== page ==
The New Scientist's Mindscapes column has a brief but fascinating profile of man identified only as "Graham" who suffers from a rare delusion known as Cotard's syndrome. Despite walking and talking and eating every day, Graham is convinced that he's dead.
Nine years ago, Graham woke up and discovered he was dead.
He was in the grip of Cotard's syndrome. People with this rare condition believe that they, or parts of their body, no longer exist.
For Graham, it was his brain that was dead, and he believed that he had killed it. Suffering from severe depression, he had tried to commit suicide by taking an electrical appliance with him into the bath.
Eight months later, he told his doctor his brain had died or was, at best, missing. "It's really hard to explain," he says. "I just felt like my brain didn't exist any more. I kept on telling the doctors that the tablets weren't going to do me any good because I didn't have a brain. I'd fried it in the bath."
Doctors found trying to rationalise with Graham was impossible. Even as he sat there talking, breathing – living – he could not accept that his brain was alive. "I just got annoyed. I didn't know how I could speak or do anything with no brain, but as far as I was concerned I hadn't got one."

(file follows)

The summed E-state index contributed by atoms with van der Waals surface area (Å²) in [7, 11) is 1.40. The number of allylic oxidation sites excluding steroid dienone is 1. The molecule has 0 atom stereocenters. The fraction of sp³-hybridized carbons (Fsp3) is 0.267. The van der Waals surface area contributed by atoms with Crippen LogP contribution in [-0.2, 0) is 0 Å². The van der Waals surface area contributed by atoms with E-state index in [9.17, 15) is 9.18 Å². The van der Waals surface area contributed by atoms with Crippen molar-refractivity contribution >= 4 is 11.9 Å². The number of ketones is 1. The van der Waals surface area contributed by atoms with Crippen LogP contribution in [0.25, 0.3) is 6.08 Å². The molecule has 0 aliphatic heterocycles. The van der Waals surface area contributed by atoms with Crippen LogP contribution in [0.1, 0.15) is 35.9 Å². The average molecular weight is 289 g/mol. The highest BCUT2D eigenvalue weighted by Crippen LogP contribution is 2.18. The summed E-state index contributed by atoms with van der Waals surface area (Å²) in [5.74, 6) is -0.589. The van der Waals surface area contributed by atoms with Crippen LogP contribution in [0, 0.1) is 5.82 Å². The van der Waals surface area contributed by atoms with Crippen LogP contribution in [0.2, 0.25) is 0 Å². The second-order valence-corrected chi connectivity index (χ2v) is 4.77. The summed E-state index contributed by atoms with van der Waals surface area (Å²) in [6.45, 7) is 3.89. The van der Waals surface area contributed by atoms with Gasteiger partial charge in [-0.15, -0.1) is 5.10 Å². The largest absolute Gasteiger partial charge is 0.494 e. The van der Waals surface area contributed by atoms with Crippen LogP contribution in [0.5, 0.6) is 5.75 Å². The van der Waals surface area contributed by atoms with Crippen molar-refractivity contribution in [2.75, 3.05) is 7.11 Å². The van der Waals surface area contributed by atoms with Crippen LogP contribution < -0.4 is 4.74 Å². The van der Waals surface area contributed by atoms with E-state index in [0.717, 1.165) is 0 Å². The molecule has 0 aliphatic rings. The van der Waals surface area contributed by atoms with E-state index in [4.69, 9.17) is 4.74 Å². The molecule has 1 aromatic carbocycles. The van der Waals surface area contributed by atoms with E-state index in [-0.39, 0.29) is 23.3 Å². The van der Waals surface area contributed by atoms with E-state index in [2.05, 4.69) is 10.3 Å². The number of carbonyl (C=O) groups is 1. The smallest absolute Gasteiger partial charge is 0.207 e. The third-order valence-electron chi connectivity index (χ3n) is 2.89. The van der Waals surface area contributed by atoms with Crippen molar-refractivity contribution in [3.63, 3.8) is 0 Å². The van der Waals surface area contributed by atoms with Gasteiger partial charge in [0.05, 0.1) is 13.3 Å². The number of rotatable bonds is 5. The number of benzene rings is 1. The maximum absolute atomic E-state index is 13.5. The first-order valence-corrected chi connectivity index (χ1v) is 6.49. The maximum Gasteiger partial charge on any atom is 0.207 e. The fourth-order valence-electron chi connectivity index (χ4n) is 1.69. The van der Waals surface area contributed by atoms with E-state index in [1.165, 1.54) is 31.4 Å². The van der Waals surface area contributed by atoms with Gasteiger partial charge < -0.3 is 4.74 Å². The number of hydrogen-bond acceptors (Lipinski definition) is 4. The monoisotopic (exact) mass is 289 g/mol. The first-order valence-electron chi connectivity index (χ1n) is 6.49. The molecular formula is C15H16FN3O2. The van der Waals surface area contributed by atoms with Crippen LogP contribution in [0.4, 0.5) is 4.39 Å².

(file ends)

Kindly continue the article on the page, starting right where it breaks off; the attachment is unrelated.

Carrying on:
Helen Thomson at New Scientist talks to Graham and his physicians to get a better understanding of this debilitating condition. Because Graham was convinced that he was dead, for a time he had to be monitored to make sure he eats and he neglected basic hygiene like brushing his teeth. The profile hits home what a tragic condition Cotard's is—although perhaps it's not a hopeless one. Graham is the first person with Cotard's to receive a PET scan, and what his doctors find is stunning (Edit: You should absolutely head over to the article and read about it. Graham's brain may not be dead, but part of it is nearly as deficient as that of a person in a vegetative state.). And Thomson follows him through his treatment, which does help him feel a bit less like a member of the walking dead.
Read the entire piece at New Scientist.
Photo by mendhak.